When your child transitions out of naps, it can be one of the most devastating events of all motherhood! It can leave us reeling for months. Especially if your toddler is like mine and still needs a nap but won't take one. Ugh! Melt downs every two seconds over stuff like I pressed play on the wrong episode of Paw Patrol or I put his green juice in the yellow cup instead of the orange cup. Well, you may not be able to force your child to take a nap, but you can enforce Quiet Time. Quiet time is a set amount of time each day that your child will focus on a simple activity (no screens!), ideally by themselves. The solitary component of quiet time is what actually reaps a lot of the benefits of doing it. At first, it may be difficult for your child to get used to, especially if they are used to a lot of stimulation throughout the day. I think the results are so great, you will definitely want to try and incorporate quiet time into your day with your kids, no matter their age.
Important Components of Quality Quiet Time Include:
Alone time for the child (be available but not present, if age appropriate).
Quiet and simple activities that do not involve screens (activities may include coloring, puzzles, books on their own, building, legos, etc.).
Let the child decide how he or she wants to spend the time in the given parameters.
Try to minimize distractions.
Do it for a set amount of time as part of their daily routine. Start small and increase it as your child gets used to it.
Now for Some of the Benefits:
Quiet Time teaches kids how to be alone.This is an important skill in life. Kids who have quiet time are more confident and feel less lonely, even if they are alone. Building a relationship with oneself is an art and it takes time and practice, but it is a relationship that will keep giving as time goes on.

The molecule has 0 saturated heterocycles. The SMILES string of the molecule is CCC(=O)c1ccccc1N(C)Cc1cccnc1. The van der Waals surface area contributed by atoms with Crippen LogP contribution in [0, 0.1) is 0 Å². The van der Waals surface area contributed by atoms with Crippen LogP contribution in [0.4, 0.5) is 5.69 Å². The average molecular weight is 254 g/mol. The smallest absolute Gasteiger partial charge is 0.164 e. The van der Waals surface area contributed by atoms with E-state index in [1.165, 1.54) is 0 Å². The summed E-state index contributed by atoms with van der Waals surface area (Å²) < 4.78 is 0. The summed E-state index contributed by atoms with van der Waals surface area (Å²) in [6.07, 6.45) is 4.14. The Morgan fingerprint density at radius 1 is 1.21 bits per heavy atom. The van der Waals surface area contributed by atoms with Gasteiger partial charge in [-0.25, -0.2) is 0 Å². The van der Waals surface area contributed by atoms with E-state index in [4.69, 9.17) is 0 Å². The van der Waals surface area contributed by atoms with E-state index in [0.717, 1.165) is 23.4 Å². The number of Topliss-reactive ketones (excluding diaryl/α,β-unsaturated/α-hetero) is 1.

Quiet Time builds leadership and problem solving skills.When a child is left alone to occupy their time, they can use their creativity and self-directed interests to fill it. This will also require that they solve their own problems in their own way. Such opportunities build confidence in children when they are able to see the results of their own thinking and creativity.
Quiet Time increases attention span.
When a child can focus on one simple task, their attention span can increase without interruptions in their thought process or in their imaginary world they have created. When my son plays with his Tegu Blocks or Legos, he can be all consumed in his own little world for hours. His abilities to focus and concentrate have also served him well in school and when he's trying to learn a new skill.
Quiet Time can improve sleep.When a child is not used to silence, it can be unnerving to them when they are faced with it in the middle of the night. Also, part of the reason why we sleep is because our brains need to process all of the information and stimuli we received during the day. If we get a chance to slow down for a part of the day and process some of those things before we go to sleep, we just may sleep more peacefully.
Quiet Time can minimize boredom.
If a child is constantly being entertained and his brain stimulated, as soon as all the action stops, the child may process it as being bored and could be uncomfortable in handling the situation. They may even act out to increase the energy level of their situation to relieve that boredom or uncomfortable feeling since they do not know how to handle it. When a child is used to having to come up with activities for themselves, they will be less bored and more comfortable with a low-key environment.
Given that we are a community of moms, parents, and people in this together, we want to hear from you! With all of these amazing effects from Quiet Time, will you try it? Do you already do it? What are some things you have noticed when you incorporate Quiet Time into your day? Tell us in the comments!
Written by Callie Lippard